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Tim Worstall

You’ve got a higher tolerance for idiots than I have. I went through most of that at the other site and no one, absolutely no one, was connecting with your points.

Brave man to keep at it.


Anthony, you stiiill haven't decoupled fair trade and Fairtrade (eg fairtrade coffee) - what's going on? these are two entirely distinct concepts!!!

Are you talking about Fairtrade? Well this is to do with collectives and providing a fair price to producers; and nothing to do with equitable dealings between nation states, in trade negotiations through the WTO ("fair trade").

In this post you seem to start off talking about the latter (fair trade as opposed to free trade, in your view), and then switch to the former (fairtrade coffee). Until you sort these out your bafflement at people not getting or engaging with your points is going to be your permanent state.



thanks for the comment - a fair point.

I think that I have tried to address your point, and have used "fairtrade" to mean the specific certification (in the case of coffee) and "fair trade" to mean the general concept.

If i've slipped from that distinction during this post i apolise, but skimming through it i'm pretty happy that i've made the distinction. It may just be the fact that I use a lower case "f", and maybe my grammer should be clearer.

Having said that, i'm almost always talking about "Fairtrade" since i'm not sure what "fair trade" is all about - if it's voluntary, but consistant with ethical intent than "free trade" strikes me as meaning the same. Those that say "fair trade", therefore, really mean "Fairtrade". In which case we can treat the two as meaning the same.


Hi, yup it's an interesting topic, and I think it's great you've sparked this debate on it..

If you're talking about fairtrade I agree with all your 5 points in your previous post, ie:

Should we ban it? NO
Should we make it compulsory? NO
Does it work? undecided
Could it work: YES
Am I unethical for questioning it? NO

I'm not sure, and am interested to read more about whether it can work. At the moment, it's a, what, 5% proposition - 5% of the coffee market? what are the constraints on this going higher? Perhaps only 5% of consumers are willing to pay a premium for ethical coffee. Could we reduce the premium and moderate the extra degree of ethicalness, in order to increase demand? How else can we increase demand? Do the Fairtrade foundation envisage a situation in which it could (if demand were sufficient) be rolled out to 100% of producers in a particular country, or would this lead to dilution of standards such that it would be rendered meaningless? At what point does its rollout encounter political and economic constraints in the country of production? If all workers are earning higher wages does this merely produce inflation which renders these gains null? If this is so, then what structural factors (perhaps international trade agreements) need to be addressed so that we're not providing a 5% proposition for a minority (because it cannot be anything but) of workers?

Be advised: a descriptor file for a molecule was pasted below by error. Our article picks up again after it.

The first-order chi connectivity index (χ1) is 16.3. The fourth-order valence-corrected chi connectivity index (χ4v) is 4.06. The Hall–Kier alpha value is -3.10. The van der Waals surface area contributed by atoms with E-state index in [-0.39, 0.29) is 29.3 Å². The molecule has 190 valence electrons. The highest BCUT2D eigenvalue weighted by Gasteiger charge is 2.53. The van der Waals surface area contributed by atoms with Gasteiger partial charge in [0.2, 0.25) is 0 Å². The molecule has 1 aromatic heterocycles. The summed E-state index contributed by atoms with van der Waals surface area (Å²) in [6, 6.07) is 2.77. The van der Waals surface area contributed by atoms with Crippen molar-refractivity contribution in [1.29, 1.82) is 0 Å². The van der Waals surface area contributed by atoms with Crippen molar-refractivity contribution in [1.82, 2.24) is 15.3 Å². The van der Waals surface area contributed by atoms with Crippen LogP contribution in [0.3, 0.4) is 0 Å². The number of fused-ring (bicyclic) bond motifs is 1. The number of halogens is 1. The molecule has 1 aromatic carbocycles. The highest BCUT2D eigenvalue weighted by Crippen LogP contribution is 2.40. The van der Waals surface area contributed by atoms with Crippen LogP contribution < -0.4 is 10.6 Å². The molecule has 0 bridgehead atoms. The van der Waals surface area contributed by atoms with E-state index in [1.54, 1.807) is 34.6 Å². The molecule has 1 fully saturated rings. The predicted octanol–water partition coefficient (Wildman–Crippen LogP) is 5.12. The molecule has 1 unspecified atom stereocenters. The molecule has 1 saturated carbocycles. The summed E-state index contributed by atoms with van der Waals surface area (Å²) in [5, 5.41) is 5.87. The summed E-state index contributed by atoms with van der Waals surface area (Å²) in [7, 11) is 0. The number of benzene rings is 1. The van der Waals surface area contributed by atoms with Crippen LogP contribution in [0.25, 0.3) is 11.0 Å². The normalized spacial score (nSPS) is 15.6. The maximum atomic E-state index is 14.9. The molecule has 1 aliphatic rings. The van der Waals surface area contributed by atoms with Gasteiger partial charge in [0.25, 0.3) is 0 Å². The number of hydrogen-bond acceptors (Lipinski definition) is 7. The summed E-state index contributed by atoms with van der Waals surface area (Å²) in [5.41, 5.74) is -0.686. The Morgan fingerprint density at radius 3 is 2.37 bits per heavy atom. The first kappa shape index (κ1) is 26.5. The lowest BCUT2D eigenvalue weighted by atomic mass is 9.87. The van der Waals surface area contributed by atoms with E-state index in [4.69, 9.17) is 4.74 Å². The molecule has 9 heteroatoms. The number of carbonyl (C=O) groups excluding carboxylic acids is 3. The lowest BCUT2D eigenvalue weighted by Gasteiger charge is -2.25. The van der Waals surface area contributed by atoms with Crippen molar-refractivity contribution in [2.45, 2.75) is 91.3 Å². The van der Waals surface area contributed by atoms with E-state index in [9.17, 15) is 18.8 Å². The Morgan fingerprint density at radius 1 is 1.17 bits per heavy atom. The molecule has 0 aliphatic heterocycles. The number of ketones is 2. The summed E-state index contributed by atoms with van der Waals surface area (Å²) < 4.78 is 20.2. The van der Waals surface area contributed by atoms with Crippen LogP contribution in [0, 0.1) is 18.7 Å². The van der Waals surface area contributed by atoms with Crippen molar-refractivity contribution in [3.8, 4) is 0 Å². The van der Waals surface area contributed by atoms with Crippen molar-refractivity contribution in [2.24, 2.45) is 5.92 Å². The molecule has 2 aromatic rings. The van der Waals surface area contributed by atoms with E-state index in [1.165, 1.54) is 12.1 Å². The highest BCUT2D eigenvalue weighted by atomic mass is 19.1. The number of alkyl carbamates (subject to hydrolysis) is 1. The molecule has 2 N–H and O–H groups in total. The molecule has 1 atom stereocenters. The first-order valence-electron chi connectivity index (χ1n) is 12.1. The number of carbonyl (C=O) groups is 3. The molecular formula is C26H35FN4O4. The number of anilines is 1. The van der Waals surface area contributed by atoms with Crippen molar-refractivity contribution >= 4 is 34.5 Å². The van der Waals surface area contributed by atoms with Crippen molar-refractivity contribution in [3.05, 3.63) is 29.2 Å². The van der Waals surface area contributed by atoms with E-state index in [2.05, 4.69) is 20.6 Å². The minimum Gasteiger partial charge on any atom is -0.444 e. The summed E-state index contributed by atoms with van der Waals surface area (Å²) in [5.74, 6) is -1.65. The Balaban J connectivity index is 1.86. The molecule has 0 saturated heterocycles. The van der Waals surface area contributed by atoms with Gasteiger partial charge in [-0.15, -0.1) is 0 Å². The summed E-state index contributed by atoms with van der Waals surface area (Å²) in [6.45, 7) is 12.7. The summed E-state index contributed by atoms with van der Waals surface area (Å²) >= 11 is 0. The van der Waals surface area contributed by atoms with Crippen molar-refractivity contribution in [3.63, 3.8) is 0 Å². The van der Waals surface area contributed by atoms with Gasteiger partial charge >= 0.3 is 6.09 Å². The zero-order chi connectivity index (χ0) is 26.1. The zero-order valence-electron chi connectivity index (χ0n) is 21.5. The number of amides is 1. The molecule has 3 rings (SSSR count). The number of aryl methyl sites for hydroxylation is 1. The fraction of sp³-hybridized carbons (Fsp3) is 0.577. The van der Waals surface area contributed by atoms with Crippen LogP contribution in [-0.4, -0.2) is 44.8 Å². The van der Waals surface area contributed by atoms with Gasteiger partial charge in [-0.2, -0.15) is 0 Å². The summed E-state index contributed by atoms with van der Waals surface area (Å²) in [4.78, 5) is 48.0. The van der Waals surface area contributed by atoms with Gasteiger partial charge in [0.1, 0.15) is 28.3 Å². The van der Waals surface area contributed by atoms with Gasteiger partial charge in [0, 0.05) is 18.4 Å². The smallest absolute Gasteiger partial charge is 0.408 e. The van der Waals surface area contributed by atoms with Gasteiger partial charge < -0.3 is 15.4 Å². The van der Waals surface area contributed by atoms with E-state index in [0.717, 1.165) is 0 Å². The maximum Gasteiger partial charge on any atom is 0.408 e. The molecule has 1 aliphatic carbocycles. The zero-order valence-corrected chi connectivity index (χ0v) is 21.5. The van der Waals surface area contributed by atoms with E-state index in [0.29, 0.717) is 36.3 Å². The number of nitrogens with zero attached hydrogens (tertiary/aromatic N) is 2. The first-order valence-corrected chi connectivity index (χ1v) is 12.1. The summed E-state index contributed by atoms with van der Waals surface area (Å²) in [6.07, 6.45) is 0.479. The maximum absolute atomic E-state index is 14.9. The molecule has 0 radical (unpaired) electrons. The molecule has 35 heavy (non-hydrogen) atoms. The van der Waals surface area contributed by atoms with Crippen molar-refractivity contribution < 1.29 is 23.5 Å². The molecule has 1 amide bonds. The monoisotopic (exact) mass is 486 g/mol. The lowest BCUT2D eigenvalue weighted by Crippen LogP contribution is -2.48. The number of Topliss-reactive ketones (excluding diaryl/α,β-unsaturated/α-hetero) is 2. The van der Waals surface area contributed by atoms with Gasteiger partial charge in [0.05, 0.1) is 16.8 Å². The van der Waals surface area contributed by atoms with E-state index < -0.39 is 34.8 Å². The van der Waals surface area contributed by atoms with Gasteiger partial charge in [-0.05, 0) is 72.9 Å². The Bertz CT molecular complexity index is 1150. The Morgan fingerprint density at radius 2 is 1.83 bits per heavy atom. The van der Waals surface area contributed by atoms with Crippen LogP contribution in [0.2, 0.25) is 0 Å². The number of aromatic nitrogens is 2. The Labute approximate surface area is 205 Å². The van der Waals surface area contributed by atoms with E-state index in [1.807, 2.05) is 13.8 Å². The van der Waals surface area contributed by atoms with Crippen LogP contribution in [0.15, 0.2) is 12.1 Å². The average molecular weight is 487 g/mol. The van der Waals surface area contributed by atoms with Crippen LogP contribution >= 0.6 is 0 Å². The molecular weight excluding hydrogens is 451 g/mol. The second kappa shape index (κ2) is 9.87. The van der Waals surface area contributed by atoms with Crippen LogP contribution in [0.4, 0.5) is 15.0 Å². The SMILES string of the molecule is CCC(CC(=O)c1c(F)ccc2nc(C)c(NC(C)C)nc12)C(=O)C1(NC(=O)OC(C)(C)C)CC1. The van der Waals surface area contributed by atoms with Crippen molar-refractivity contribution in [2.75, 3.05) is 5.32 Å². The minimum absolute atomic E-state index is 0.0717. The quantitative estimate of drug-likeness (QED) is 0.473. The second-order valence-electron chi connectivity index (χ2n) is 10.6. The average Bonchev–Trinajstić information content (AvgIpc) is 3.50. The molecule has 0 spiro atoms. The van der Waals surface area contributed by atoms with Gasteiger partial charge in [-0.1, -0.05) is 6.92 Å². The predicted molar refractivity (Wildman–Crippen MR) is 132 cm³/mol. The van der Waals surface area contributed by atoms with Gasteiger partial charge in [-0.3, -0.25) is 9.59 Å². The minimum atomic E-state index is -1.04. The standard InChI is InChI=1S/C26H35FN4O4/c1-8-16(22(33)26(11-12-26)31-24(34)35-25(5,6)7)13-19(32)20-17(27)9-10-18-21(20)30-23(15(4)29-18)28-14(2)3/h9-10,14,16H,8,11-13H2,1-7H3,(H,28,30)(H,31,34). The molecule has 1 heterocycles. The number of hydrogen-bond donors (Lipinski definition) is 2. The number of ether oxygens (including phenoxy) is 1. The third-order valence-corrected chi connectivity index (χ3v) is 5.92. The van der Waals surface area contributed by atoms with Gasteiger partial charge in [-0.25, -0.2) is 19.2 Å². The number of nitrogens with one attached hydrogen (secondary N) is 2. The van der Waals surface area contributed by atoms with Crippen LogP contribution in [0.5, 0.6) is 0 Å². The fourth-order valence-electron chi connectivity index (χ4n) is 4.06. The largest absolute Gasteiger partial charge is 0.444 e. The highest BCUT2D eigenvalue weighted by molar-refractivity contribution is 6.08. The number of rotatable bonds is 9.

There's a different factor, often conflated, called fair trade, which is not necessarily opposed to free trade, as you have said. I think the arguments of people like Esteban in the Green LA Girl site discussion were that neoliberalism militates against both free trade and fair trade, although it likes to disguise itself as the former. It actually favours concentration of wealth in ever decreasing number of corporate owners, thereby working against free markets. It creates the walls of development Vandana Shiva has written about; which she opposes to the flattening of the world imagined by Thomas Friedman.

It doesn't have much to do with Fairtrade, which as a consumer branding mechanism is entirely aligned with and at home within neoliberal economics and corporate practise, providing a feelgood product for the ethical consumer.



Some interesting info here: seems Fairtrade involves two types of intervention: traders paying a premium (eg 5 cents per pound above the current average minimum price of $1.19 per pound for Arabica coffee) to smallholder producers; and certifying largescale producers as Fairtrade if they pay a decent (unspecified) wage to their workers.

So it can go up to quite largescale outfits.

Interesting to find out what the economic effects are of tacking 5c per pound on the price paid! I wonder how they would answer the charge that this can only be a minority proposition. What do you think the effects are from the point of view of theory?

They explain the whole idea (re coffee) in terms of world overproduction and non-elastic demand; and smallholder producers being unable to switch production away from coffee.


Any thoughts at all? :) thought you wanted to debate this...

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